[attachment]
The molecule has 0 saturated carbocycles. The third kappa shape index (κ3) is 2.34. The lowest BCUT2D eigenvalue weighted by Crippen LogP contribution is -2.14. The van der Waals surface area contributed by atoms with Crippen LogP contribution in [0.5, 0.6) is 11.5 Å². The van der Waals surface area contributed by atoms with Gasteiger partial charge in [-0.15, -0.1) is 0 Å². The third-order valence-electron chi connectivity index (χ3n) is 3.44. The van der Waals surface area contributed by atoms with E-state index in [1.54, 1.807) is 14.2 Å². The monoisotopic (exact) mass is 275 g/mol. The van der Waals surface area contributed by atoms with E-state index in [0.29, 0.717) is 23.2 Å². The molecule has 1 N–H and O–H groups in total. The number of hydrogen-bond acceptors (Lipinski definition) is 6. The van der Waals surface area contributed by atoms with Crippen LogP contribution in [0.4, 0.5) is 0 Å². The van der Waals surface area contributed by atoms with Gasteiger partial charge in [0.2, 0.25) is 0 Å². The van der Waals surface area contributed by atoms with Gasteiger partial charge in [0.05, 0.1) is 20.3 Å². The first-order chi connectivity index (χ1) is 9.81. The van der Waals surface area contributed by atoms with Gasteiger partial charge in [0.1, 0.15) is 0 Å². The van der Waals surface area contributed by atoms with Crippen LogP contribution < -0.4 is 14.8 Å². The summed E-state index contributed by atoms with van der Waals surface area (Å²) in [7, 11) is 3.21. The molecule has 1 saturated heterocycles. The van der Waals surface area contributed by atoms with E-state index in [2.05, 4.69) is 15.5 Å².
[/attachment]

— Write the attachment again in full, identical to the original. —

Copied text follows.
The molecule has 0 saturated carbocycles. The third kappa shape index (κ3) is 2.34. The lowest BCUT2D eigenvalue weighted by Crippen LogP contribution is -2.14. The van der Waals surface area contributed by atoms with Crippen LogP contribution in [0.5, 0.6) is 11.5 Å². The van der Waals surface area contributed by atoms with Gasteiger partial charge in [-0.15, -0.1) is 0 Å². The third-order valence-electron chi connectivity index (χ3n) is 3.44. The van der Waals surface area contributed by atoms with E-state index in [1.54, 1.807) is 14.2 Å². The monoisotopic (exact) mass is 275 g/mol. The van der Waals surface area contributed by atoms with E-state index in [0.29, 0.717) is 23.2 Å². The molecule has 1 N–H and O–H groups in total. The number of hydrogen-bond acceptors (Lipinski definition) is 6. The van der Waals surface area contributed by atoms with Crippen LogP contribution in [0.4, 0.5) is 0 Å². The van der Waals surface area contributed by atoms with Gasteiger partial charge in [0.2, 0.25) is 0 Å². The van der Waals surface area contributed by atoms with Gasteiger partial charge in [0.05, 0.1) is 20.3 Å². The first-order chi connectivity index (χ1) is 9.81. The van der Waals surface area contributed by atoms with Gasteiger partial charge in [0.1, 0.15) is 0 Å². The van der Waals surface area contributed by atoms with Crippen LogP contribution < -0.4 is 14.8 Å². The summed E-state index contributed by atoms with van der Waals surface area (Å²) in [7, 11) is 3.21. The molecule has 1 saturated heterocycles. The van der Waals surface area contributed by atoms with E-state index in [2.05, 4.69) is 15.5 Å².